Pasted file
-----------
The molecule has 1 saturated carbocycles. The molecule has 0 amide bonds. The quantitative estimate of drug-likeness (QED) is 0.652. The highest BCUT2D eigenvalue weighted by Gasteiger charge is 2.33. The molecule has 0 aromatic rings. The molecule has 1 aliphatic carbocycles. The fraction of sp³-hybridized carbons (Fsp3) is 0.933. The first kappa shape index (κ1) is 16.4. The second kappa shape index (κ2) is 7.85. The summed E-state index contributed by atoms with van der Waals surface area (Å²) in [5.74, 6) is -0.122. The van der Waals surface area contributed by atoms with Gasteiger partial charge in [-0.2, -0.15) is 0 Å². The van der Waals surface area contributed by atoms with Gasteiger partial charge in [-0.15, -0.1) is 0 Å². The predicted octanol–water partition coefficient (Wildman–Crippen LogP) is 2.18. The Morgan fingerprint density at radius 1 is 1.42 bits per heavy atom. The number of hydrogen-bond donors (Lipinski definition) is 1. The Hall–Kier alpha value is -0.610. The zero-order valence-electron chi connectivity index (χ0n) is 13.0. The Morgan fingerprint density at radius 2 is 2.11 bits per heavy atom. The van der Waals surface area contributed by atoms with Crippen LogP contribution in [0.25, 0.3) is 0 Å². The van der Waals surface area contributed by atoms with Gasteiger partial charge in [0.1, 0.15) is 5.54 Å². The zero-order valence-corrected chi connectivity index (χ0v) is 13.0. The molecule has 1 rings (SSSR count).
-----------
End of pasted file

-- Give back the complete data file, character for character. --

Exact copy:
The molecule has 1 saturated carbocycles. The molecule has 0 amide bonds. The quantitative estimate of drug-likeness (QED) is 0.652. The highest BCUT2D eigenvalue weighted by Gasteiger charge is 2.33. The molecule has 0 aromatic rings. The molecule has 1 aliphatic carbocycles. The fraction of sp³-hybridized carbons (Fsp3) is 0.933. The first kappa shape index (κ1) is 16.4. The second kappa shape index (κ2) is 7.85. The summed E-state index contributed by atoms with van der Waals surface area (Å²) in [5.74, 6) is -0.122. The van der Waals surface area contributed by atoms with Gasteiger partial charge in [-0.2, -0.15) is 0 Å². The van der Waals surface area contributed by atoms with Gasteiger partial charge in [-0.15, -0.1) is 0 Å². The predicted octanol–water partition coefficient (Wildman–Crippen LogP) is 2.18. The Morgan fingerprint density at radius 1 is 1.42 bits per heavy atom. The number of hydrogen-bond donors (Lipinski definition) is 1. The Hall–Kier alpha value is -0.610. The zero-order valence-electron chi connectivity index (χ0n) is 13.0. The Morgan fingerprint density at radius 2 is 2.11 bits per heavy atom. The van der Waals surface area contributed by atoms with Crippen LogP contribution in [0.25, 0.3) is 0 Å². The van der Waals surface area contributed by atoms with Gasteiger partial charge in [0.1, 0.15) is 5.54 Å². The zero-order valence-corrected chi connectivity index (χ0v) is 13.0. The molecule has 1 rings (SSSR count).